For coffee aficionados, the many different types of coffee available represent a delightful blend of choices. Heading to a local coffee house will reveal far more than simply regular and decaf. Aside from the vast assortment of coffee beans to be found, there are many unique ways to prepare and serve coffee. Listed here are some of the most common.
Espresso. This is made by forcing hot water through tightly packed, finely ground coffee. The water must be pushed through with a significant degree of pressure in order to pass through the grounds. If you watch a barista make this, you will probably notice he/she wedging the grounds in very firmly into the filter basket, often pounding the basket, order to ensure good density and proper taste. Espresso is generally served in small cups of about two ounces, as it has a more powerful taste and higher caffeine content than regular coffee.
Cappucino . A drink made by combining espresso, warm milk, and frothy milk. The espresso is combined with warm milk and topped with milk foam. If you are at a coffee house and hear a sound similar to canned whip cream being expelled, somebody is making cappuccino. The spurting sound is the milk being heated to its foamy consistency. Cappuccino is served in larger cups ranging from about six to twelve ounces. Depending on where you get your cappuccino from, the barista may even make an artful design in the foam atop the coffee. Iced or frozen cappuccinos have also become a popular drink.
Latte. Very similar to cappuccino, a latte consists of espresso and warm milk. Depending on where you go, there may be foamed milk atop the latte, but generally only a very thin layer. The taste of a latte is often nearly identical to that of cappuccino; it is in the smoother texture that the difference lies.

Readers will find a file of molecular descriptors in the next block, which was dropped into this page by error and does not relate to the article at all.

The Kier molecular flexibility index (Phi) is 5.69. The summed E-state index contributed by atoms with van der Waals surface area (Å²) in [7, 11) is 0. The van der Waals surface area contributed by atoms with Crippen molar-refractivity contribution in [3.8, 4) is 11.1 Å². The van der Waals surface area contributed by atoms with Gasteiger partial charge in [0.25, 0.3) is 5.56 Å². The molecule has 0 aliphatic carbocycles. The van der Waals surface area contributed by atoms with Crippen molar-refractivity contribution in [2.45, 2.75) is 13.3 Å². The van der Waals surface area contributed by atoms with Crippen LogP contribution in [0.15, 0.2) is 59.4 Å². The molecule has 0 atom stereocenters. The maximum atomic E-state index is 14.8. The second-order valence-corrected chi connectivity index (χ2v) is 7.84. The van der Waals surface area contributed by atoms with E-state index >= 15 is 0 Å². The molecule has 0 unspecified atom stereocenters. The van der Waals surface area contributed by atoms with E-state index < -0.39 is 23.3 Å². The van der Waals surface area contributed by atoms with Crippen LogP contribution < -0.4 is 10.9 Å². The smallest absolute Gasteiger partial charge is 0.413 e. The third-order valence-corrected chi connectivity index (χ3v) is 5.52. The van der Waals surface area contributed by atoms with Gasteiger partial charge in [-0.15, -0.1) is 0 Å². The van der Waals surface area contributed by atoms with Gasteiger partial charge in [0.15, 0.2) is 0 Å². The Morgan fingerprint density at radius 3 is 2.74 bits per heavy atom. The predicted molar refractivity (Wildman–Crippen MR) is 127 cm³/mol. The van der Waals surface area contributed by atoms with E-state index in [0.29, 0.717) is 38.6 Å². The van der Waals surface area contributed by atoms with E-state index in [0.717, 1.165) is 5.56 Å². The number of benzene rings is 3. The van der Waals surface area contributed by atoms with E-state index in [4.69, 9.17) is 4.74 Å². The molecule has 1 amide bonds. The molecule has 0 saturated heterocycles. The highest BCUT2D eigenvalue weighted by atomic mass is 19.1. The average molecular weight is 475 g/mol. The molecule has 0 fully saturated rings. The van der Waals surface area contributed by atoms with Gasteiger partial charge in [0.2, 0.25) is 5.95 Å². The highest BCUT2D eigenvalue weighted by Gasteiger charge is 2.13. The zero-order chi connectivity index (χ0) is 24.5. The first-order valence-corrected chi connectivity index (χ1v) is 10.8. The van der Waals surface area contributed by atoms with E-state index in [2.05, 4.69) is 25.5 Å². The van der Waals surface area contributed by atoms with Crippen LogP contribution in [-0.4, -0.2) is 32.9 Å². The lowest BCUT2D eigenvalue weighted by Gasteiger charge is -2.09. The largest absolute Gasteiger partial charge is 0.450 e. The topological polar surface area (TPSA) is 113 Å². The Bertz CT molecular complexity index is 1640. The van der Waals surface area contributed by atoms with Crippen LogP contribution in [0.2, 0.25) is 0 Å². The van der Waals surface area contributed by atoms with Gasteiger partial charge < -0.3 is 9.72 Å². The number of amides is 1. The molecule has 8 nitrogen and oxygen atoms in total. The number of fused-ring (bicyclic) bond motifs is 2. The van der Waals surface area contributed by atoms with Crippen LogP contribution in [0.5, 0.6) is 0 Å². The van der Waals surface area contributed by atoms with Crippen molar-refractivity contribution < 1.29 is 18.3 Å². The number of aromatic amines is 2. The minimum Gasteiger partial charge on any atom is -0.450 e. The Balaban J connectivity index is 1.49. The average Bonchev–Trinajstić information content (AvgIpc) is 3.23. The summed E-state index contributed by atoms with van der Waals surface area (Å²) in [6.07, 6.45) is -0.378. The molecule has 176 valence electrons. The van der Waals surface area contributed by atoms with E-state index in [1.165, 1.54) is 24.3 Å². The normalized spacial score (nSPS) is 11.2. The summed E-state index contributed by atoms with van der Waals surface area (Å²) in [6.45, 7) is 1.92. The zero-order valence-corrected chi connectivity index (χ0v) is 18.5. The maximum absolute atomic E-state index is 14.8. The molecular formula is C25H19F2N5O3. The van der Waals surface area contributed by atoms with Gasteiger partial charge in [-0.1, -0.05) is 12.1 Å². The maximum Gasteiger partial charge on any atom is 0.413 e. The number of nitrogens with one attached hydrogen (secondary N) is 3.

Turkish coffee. Not a type of coffee bean but rather a style of preparation, Turkish coffee is produced by boiling extremely finely powdered coffee in a pot. Unlike typical coffee brewing, no filter is used. This produces a much stronger than normal taste, even stronger than espresso. Even though the coffee is very finely ground, there will still be dregs found in the bottom of the cup. It is often sugared to offset the noticeably bitter taste.
Blended coffees. Not coffees simply made by combining different beans, but coffees blended with teas, spices,chocolate, or even fruit extracts. These exotic brews open up coffee to a wide variety of flavors not ordinarily associated with the drink. Experienced baristas can create concoctions with such names such as pina colada coffee, peppermint spice mocha, or creme brulee roast.
Regular coffee will always be a staple drink and rightly so. However, the numerous types of coffee available to the coffee drinker ensures that there is a brew for every taste.
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